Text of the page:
BABY’S PARTY / SOMMER: Apéro con brio. First Shot. Flinke Besen. Second Shot. A Soft Drink In Between. Inside-Outside-Trip. Third Shot. A Little Nap In Between. WEATHERLY: Danny Boy. ELLINGTON-MILLS: In a Sentimental Mood / Günter Baby Sommer, dm/Jew’s harp; Till Brönner, tpt/fl-hn / Intakt CD 303
Whoever came up with the title of this CD—and somehow, I doubt that it was Baby Sommer—ought to be fired. I, for one, associate the term “jazz party” with a sort of freewheeling jam session, either of an ensemble of all-star jazz musicians (like the Harry Edison-Lionel Hampton-Art Tatum-Barney Kessel-Buddy Rich set) or a big band playing open charts, like Duke Ellington’s “Jazz Party” album from c. 1959. This one is comprised of thoughtful jazz, freely improvised to be sure but rebuffing the concept of “party” music, played by just two musicians, trumpeter and flugelhornist Till Brönner and veteran drummer-composer Günter “Baby” Sommer.
I made comment regarding Sommer’s talents in an earlier review, remarking that his style of jazz seemed to include “elements of swing, bop, free-form, marching band music and a touch of Spike Jones.” The same is true of this unique set, perhaps even more free-form than before, reminiscent of the kind of jazz played by the once-famous Art Ensemble of Chicago (who I actually saw in person once, in Chicago, playing at the art museum there back in the early 1980s).
Although each of these pieces has a title, and all are credited to Sommer as composer, I have no idea how much of it was pre-conceived. Perhaps a few themes were thrown out into the ether for Brönner to improvise on, with Sommer backing him in his unique style; it’s difficult to judge, particularly since this album came to me for review with no liner notes. Clearly, the free jazz arrangement of Danny Boy is the only piece in which Brönner plays the melody straight while Sommer improvises somewhat wildly and imaginatively behind him. Following the full statement of the melody, Brönner goes off on a most interesting improvisation, not quite as free-form as the drummer. One of the things I admired most about the trumpeter’s playing was how he managed to create actual musical structures out of thin air, not just splattering notes into the ether and hoping some of them would stick to the wall or whatever as many other “free jazz” musicians like to do.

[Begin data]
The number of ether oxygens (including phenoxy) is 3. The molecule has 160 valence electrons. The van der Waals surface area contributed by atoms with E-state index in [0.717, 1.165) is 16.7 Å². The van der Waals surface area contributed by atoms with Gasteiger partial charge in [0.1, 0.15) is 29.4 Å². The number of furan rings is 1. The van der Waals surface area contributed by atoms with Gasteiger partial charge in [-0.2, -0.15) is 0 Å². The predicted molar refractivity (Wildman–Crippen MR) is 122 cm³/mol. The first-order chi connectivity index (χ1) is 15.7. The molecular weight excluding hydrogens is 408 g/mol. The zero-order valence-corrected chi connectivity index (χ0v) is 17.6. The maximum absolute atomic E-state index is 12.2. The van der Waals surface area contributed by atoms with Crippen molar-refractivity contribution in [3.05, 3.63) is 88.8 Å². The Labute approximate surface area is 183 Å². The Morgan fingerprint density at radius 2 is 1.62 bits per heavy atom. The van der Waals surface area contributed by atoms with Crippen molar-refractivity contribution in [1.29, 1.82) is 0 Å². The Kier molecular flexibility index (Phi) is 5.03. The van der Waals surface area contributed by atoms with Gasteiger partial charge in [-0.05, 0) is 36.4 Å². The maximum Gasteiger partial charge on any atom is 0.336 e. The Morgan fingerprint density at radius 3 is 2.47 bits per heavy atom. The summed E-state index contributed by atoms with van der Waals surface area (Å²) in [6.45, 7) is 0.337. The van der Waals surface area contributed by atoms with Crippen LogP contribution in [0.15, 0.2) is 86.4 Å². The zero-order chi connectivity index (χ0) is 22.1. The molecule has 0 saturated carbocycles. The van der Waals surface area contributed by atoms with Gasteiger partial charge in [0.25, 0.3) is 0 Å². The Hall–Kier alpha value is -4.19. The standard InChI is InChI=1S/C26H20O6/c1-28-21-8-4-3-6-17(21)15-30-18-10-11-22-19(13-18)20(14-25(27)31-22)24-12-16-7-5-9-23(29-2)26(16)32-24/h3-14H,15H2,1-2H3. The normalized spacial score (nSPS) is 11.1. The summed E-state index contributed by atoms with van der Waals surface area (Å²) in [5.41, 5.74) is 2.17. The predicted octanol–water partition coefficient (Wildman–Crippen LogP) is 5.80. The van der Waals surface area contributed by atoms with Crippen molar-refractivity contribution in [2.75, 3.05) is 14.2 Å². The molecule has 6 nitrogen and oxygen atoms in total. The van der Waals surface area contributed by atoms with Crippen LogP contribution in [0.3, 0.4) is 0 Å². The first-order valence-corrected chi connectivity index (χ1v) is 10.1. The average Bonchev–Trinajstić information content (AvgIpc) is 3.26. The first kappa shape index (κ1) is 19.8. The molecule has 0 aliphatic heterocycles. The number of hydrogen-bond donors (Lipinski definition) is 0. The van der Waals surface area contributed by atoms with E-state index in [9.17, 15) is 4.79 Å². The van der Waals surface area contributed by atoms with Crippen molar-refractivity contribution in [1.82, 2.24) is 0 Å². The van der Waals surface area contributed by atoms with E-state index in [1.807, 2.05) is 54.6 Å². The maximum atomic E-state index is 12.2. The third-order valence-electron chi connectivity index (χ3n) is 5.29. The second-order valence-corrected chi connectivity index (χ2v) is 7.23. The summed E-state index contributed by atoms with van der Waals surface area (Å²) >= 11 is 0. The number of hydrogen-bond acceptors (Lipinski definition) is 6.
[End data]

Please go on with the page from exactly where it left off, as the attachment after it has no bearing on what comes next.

Indeed, Brönner manages to create clear-cut, logical musical lines even in such a piece as Flinke Besen, the melody (such as it is) being just a few notes set to a certain rhythm (and in this one, Sommer clearly shows off his marching-band style with some nifty snare drum work). In addition, Brönner manages to follow Sommer’s quick changes of rhythm to inform and shape his own solo. This is jazz playing at a very high level of artistry; there is absolutely no pandering here to popular jazz tastes.
I was a bit taken aback to hear the twang of a Jew’s harp in Second Shot replacing the drums, but Brönner is unfazed by it, playing a sparse but lovely muted solo reminiscent of Miles Davis. In A Soft Drink in Between, Sommer replaces the Jew’s harp with chimes, gong and timpani, creating an odd, mysterious backing for Brönner’s playing, here given through a tape-loop device that reverbs his notes. He is able to play against the tape-delayed playback of his own notes to create yet another developing musical structure. Later on in the track, Sommer switches to playing the Kalimba or thumb piano. It’s quite a wild ride, but not quite as wild as Inside-Outside Trip, on which Sommer makes wordless vocal sounds while pounding out asymmetric rhythms on his bass and tom-toms. When the trumpeter enters, playing stifled, slurred notes with a mute in, Sommer ups the rhythmic complexity and falls in line behind him.
By contrast, Third Shot almost sounds like a straightforward bop number, albeit one played by tuned timpani (shades of Vic Berton!) and trumpet, while A Little Nap in Between features Sommer on snare and cymbals, with occasional bass drum thumps, while Brönner creates his own well-sculpted lines in the foreground. On Der alte Spanier, the duo sets up their most swinging and complex rhythm on the CD, and Brönner really gets creative.
The closer is Ellington’s In a Sentimental Mood, played in a most un-sentimental manner, with Sommer all over the drums: snares, cymbals, bass, woodblocks, snare rims, you name it. This is a “jazz party” for smart jazz listeners only; neophytes and Swing Kids need not attend!
—© 2018 Lynn René Bayley
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